Some days before the first coup in the country took place, even the Sardauna of Sokoto and then Premier of the Northern Region, Alhaji Ahmadu Bello could sense that something was amiss but did not know exactly what it was. MUHAMMAD SABIU writes on the events leading up to the January 1966 coup and the character of the main protagonist.
IT has been 51 years since the most reverred political icon and Premier of the Northern Region, Sir Ahmadu Bello, Sardauna of Sokoto was lost his life during the first coup ever experienced by the nation on January 15, 1966. The late premier was not the only victim of the coup. The then prime minister, Alhaji Abubakar Tafawa Balewa; then Premier of the Western Region, Chief Samuel Ladoke Akintola and then Minister of Finance, Chief Festus Okotie-Eboh among others also lsot their lives.
The military were also not spared as top military brass of Northern extraction like Brigadier Zakari Maimalari, Brigadier Kur Mohammed, Lt Col. Abogo Largema, Lt Col Yakubu Pam, including others from the South were killed in the pogrom that was conceived and planned by some young military officers. The officers were Majors Ademoyega, Emmanuel Ifeajuna, Anuforo, Timothy Onwunatuegwu, Chukwuka, Don Okafor, Obienu and the arrowhead, Nzeogwu who led the Kaduna operations.
Though of Igbo origin, Nzeogwu was born in Kaduna and knew the terrain well. He reportedly led troops to Sardauna’s residence at Rabah Road where the late premier was killed.
In justifying his action, Nzeogwu had blamed the political class for massive corruption, (which is still prevalent today) accusing them of collecting 10 percent kick-backs on contracts, even as the economy faced a bleak future.
Going down memory lane, Justice Mamman Nasir, former President of the Court of Appeal in an interview with Sunday Tribune said Nzeogwu›s claims were not true. He said if there was corruption during Sardauna›s era, “we could not have recorded so much achievement under the late premier. The late premier’s main concern was service to the people.”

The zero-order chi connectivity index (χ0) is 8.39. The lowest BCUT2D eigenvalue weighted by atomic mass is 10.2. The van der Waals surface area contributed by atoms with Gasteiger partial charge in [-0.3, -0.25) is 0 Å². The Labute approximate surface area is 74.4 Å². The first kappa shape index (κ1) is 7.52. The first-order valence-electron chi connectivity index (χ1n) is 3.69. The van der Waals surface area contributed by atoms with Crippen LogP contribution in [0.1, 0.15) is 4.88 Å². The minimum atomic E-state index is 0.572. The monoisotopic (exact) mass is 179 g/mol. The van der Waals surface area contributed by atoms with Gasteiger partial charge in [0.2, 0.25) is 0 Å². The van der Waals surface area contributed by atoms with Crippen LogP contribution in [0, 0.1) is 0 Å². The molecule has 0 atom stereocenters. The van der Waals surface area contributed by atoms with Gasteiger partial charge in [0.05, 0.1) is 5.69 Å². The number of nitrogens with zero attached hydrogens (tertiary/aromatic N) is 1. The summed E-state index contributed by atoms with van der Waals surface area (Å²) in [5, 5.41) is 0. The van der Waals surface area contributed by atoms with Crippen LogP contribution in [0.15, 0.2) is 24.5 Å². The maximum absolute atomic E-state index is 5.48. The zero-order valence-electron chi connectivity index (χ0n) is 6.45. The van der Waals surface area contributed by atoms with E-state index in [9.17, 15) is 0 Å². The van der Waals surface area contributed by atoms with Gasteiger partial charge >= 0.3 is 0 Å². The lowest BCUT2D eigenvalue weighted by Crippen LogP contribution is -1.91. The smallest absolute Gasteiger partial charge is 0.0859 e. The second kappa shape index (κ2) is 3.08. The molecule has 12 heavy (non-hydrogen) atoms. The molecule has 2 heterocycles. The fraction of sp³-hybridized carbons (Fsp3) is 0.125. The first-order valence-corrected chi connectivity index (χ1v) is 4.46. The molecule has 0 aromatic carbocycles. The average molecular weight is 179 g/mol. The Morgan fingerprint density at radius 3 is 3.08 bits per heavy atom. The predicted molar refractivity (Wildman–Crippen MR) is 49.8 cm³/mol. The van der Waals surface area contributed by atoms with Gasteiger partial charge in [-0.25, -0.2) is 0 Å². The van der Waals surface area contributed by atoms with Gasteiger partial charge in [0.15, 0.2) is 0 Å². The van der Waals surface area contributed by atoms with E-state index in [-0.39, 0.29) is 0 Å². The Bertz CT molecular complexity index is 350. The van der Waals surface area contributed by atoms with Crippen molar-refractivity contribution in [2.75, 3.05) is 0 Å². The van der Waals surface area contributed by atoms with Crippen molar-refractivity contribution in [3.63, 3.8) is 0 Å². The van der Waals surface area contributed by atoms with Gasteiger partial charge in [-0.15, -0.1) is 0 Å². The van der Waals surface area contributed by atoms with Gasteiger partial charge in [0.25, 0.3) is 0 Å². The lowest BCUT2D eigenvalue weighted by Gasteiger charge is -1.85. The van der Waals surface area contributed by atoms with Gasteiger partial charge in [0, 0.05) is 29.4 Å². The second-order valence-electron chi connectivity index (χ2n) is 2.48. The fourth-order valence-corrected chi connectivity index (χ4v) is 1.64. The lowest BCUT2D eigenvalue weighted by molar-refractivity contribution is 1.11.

Speaking further, the eminent jurist, said Nzeogwu’s claims were not only outrageous but utterly false and an attempt to paint the political class of that era in bad light thereby distorting history.
After, the failed coup when he was confronted by a journalist, Denis Ejindu of the Africa and the World Magazine on the possibility of war breaking out in the country, the coup leader, Nzeogwu, categorically dismissed such notion, saying “the North was not ready for war, Lagos too was not ready for war.” He however, reportedly maintained that the East was not only ready but prepared to crush any opposition.
Nzeogwu clearly misunderstood the mood of the nation at that time because barely few months after the said interview, the civil war broke out and an estimated 3million people reportedly lost their lives in the ensuing pogrom.
Recalling the events surrounding the coup and the war that followed, the chief driver of the late Sardauna, Ali Sarkin Mota, spoke of the major protagonist of the January 1966 attempt to change the government of the country. Now in his late 80›s, he told the Sunday Tribune that Nzeogwu was one of the few military officers who had access to the late Premier’s official residence. According to Sarkin Mota, the reason might not be far from the fact that Nzeogwu spoke Hausa fluently.
‘So, when we heard that he led the coup in Kaduna, we were shocked. I have the firm believe that if the premier was alive to tell the story he might not be surprised. I›m saying this because the premier might have sensed that Kaduna was up to something funny,” he stressed.
Continuing, he said: “Before they struck, Nzeogwu was trailing our movements. Everywhere the premier went he was following us. For instance, on the eve of the coup he came to the State House. He was also at the airport when the premier went to receive Chief Samuel Akintola.